"Increases in vehicle financing are signs of a strong automotive market. By gaining a deeper understanding of current financing trends, lenders are able to stay competitive and better meet the needs of the marketplace, while consumers can use the data to become more educated on the different vehicle financing options and make a more informed purchasing decision."
Yes, "more informed purchasing decisions", like taking out an 84-month loan to buy a used car.
All of the above notwithstanding, Experian would likely point to the fact that the average FICO score for borrowers financing new cars fell only slight from 714 to 713 Y/Y while the same Y/Y scores for those financing used vehicles actually rose from 641 in Q1 2014 to 643 in Q1 2015. While that's all well and good, there's every indication that those figures are likely to deteriorate significantly going forward. Why? Because Wall Street's securitization machine is involved. Let's look at some numbers for consumer ABS issuance via Deutsche Bank:
The consumer ABS sector saw $16.6 billion of new issue supply in April. This reflects a modest slowdown from Q1, when the average monthly issuance amount reached $18.9 billion. Nonetheless, year-to-date issuance, at $73.4 billion, remains flat year-over-year. Auto ABS saw $7.9 billion of new paper in April, bringing year-to-date new issue supply to $38 billion; nonprime auto ABS issuance totals $10 billion year-to-date.
So, in the consumer ABS space (which encompasses paper backed by student loans, credit cards, equipment, auto loans, and other, more esoteric types of consumer credit), auto loan-backed issuance accounts for half of the market and a quarter of auto ABS is backed by loans to subprime borrowers. Put simply, those subprime borrowers are getting subprimey-er. Here's FT with the latest example of the deep subprime deal from Santander Consumer (which we have profiled on a number occasions, most notably here):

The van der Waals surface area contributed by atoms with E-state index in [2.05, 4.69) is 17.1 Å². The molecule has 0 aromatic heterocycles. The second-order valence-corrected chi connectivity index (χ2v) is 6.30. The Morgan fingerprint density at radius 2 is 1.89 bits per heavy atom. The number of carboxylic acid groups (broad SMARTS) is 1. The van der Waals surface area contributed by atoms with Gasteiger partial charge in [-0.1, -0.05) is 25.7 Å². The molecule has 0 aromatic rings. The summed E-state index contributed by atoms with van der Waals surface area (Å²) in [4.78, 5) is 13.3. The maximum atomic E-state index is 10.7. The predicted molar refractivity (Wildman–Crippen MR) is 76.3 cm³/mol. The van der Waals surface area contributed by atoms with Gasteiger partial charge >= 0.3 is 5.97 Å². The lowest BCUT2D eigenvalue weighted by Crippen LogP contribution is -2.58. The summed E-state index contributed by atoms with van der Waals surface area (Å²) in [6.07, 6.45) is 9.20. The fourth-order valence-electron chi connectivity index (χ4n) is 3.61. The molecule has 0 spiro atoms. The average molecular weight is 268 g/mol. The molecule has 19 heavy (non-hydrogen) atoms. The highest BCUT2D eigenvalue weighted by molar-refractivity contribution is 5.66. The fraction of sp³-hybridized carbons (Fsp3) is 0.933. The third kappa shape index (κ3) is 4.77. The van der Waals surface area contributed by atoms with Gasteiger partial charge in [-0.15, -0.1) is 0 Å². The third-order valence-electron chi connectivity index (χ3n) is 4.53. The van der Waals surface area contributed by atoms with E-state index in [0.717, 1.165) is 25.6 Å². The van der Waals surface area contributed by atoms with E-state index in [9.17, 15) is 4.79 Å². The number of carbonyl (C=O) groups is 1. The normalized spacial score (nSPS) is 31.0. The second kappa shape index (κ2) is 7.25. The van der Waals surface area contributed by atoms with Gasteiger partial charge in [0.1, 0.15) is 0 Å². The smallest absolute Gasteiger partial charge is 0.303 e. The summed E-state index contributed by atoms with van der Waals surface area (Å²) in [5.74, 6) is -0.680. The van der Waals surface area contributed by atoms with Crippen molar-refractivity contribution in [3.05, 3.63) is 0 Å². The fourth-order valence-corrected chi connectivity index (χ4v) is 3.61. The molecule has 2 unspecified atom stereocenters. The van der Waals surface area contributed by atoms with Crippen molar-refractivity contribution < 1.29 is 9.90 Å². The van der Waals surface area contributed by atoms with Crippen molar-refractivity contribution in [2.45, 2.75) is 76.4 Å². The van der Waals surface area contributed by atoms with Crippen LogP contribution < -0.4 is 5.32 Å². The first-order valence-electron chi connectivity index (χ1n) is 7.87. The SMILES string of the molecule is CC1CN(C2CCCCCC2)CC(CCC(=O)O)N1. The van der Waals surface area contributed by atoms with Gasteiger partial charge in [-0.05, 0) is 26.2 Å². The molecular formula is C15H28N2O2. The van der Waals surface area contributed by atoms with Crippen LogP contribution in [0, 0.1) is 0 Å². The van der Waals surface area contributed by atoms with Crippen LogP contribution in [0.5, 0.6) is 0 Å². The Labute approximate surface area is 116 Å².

When Santander Consumer USA sold a $1bn pool of subprime auto-loans this week, it made no pretence that the loans would be paid back in full. So confident was SCUSA that a big chunk of the money would not be coming back that it said it would shield investors in the lowest-rated tranche of the deal from the first 19 per cent of losses.
That is a lower level of protection than the Spanish bank’s US securitisation vehicle provided in its first trip to the lower reaches of subprime auto lending in March, when it offered “credit enhancement” of 25 per cent on the worst-ranked bonds.
(details of the above mentioned March deep subprime deal)
And Santander Consumer is hardly the worst. Recall Skopos Financial, to which we introduced readers in April. Skopos is run by a team of Santander veterans and the stats on their latest ABS offering look even worse. Note that a fifth of all loans in the collateral pool are made to borrowers with a FICO of between 350 and 500:
The implication here is clear. The auto ABS market is alive and well with total issuance expected to reach around $100 billion this year and as the competition for borrowers heats up, lenders are reducing their underwriting standards in order to make the loans needed to feed the securitization machine.
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But perhaps the best bubble indicator of all is the rise of the "cash out auto loan":
"Use your car as collateral — our equity loans can help put your car to work for you."
Ladies and gentlemen, the "cash out auto loan" is the new home equity loan. Welcome to the great American car bubble.